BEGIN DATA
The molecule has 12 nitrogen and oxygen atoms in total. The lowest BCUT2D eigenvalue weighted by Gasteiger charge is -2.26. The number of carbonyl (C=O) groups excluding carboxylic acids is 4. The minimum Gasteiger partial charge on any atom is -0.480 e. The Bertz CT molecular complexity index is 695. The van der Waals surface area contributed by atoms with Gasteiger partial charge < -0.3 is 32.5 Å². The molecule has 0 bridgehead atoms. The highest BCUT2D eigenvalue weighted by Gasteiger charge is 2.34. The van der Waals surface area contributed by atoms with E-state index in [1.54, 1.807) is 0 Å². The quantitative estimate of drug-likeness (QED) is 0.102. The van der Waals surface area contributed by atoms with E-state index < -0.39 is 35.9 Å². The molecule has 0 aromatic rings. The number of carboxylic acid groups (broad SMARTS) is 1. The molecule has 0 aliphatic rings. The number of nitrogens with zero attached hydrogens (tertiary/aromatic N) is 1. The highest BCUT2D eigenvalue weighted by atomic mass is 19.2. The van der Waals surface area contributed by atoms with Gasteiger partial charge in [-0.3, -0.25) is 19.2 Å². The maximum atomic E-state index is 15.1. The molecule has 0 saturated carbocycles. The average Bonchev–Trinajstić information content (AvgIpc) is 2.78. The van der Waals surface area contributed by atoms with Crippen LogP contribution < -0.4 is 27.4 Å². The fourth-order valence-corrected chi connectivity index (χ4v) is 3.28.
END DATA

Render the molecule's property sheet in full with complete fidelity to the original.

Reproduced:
The molecule has 12 nitrogen and oxygen atoms in total. The lowest BCUT2D eigenvalue weighted by Gasteiger charge is -2.26. The number of carbonyl (C=O) groups excluding carboxylic acids is 4. The minimum Gasteiger partial charge on any atom is -0.480 e. The Bertz CT molecular complexity index is 695. The van der Waals surface area contributed by atoms with Gasteiger partial charge < -0.3 is 32.5 Å². The molecule has 0 bridgehead atoms. The highest BCUT2D eigenvalue weighted by Gasteiger charge is 2.34. The van der Waals surface area contributed by atoms with E-state index in [1.54, 1.807) is 0 Å². The quantitative estimate of drug-likeness (QED) is 0.102. The van der Waals surface area contributed by atoms with E-state index < -0.39 is 35.9 Å². The molecule has 0 aromatic rings. The number of carboxylic acid groups (broad SMARTS) is 1. The molecule has 0 aliphatic rings. The number of nitrogens with zero attached hydrogens (tertiary/aromatic N) is 1. The highest BCUT2D eigenvalue weighted by atomic mass is 19.2. The van der Waals surface area contributed by atoms with Gasteiger partial charge in [-0.3, -0.25) is 19.2 Å². The maximum atomic E-state index is 15.1. The molecule has 0 saturated carbocycles. The average Bonchev–Trinajstić information content (AvgIpc) is 2.78. The van der Waals surface area contributed by atoms with Crippen LogP contribution < -0.4 is 27.4 Å². The fourth-order valence-corrected chi connectivity index (χ4v) is 3.28.